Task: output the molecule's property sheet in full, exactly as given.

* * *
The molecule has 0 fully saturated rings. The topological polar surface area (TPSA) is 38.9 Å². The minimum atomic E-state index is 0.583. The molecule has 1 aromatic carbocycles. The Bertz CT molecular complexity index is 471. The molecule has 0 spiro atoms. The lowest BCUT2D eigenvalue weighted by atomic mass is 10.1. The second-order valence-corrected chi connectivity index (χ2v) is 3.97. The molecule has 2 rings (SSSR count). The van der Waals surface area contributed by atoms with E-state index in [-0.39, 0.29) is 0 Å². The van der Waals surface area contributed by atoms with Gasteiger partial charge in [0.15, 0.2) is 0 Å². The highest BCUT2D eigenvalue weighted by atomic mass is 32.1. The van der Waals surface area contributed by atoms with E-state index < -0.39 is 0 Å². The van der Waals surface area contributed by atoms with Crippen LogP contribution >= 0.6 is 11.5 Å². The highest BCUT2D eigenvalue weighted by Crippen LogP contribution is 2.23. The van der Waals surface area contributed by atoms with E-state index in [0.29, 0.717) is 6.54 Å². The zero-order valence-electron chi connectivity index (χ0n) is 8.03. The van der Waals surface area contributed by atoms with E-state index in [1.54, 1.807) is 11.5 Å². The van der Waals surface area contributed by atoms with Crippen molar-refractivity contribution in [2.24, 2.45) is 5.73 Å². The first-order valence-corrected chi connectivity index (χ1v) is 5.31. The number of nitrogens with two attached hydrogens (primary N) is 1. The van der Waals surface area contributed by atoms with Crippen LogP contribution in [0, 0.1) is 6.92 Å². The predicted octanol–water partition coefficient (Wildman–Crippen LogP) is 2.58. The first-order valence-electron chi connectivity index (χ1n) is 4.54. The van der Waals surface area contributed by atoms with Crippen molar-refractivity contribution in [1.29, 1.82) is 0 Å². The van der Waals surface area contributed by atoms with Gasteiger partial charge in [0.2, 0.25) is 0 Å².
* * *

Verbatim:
The molecule has 0 fully saturated rings. The topological polar surface area (TPSA) is 38.9 Å². The minimum atomic E-state index is 0.583. The molecule has 1 aromatic carbocycles. The Bertz CT molecular complexity index is 471. The molecule has 0 spiro atoms. The lowest BCUT2D eigenvalue weighted by atomic mass is 10.1. The second-order valence-corrected chi connectivity index (χ2v) is 3.97. The molecule has 2 rings (SSSR count). The van der Waals surface area contributed by atoms with E-state index in [-0.39, 0.29) is 0 Å². The van der Waals surface area contributed by atoms with Gasteiger partial charge in [0.15, 0.2) is 0 Å². The highest BCUT2D eigenvalue weighted by atomic mass is 32.1. The van der Waals surface area contributed by atoms with E-state index < -0.39 is 0 Å². The van der Waals surface area contributed by atoms with Crippen LogP contribution >= 0.6 is 11.5 Å². The highest BCUT2D eigenvalue weighted by Crippen LogP contribution is 2.23. The van der Waals surface area contributed by atoms with E-state index in [0.29, 0.717) is 6.54 Å². The zero-order valence-electron chi connectivity index (χ0n) is 8.03. The van der Waals surface area contributed by atoms with E-state index in [1.54, 1.807) is 11.5 Å². The van der Waals surface area contributed by atoms with Crippen molar-refractivity contribution in [2.24, 2.45) is 5.73 Å². The first-order valence-corrected chi connectivity index (χ1v) is 5.31. The number of nitrogens with two attached hydrogens (primary N) is 1. The van der Waals surface area contributed by atoms with Crippen LogP contribution in [0, 0.1) is 6.92 Å². The predicted octanol–water partition coefficient (Wildman–Crippen LogP) is 2.58. The first-order valence-electron chi connectivity index (χ1n) is 4.54. The van der Waals surface area contributed by atoms with Crippen molar-refractivity contribution in [1.29, 1.82) is 0 Å². The van der Waals surface area contributed by atoms with Gasteiger partial charge in [0.2, 0.25) is 0 Å².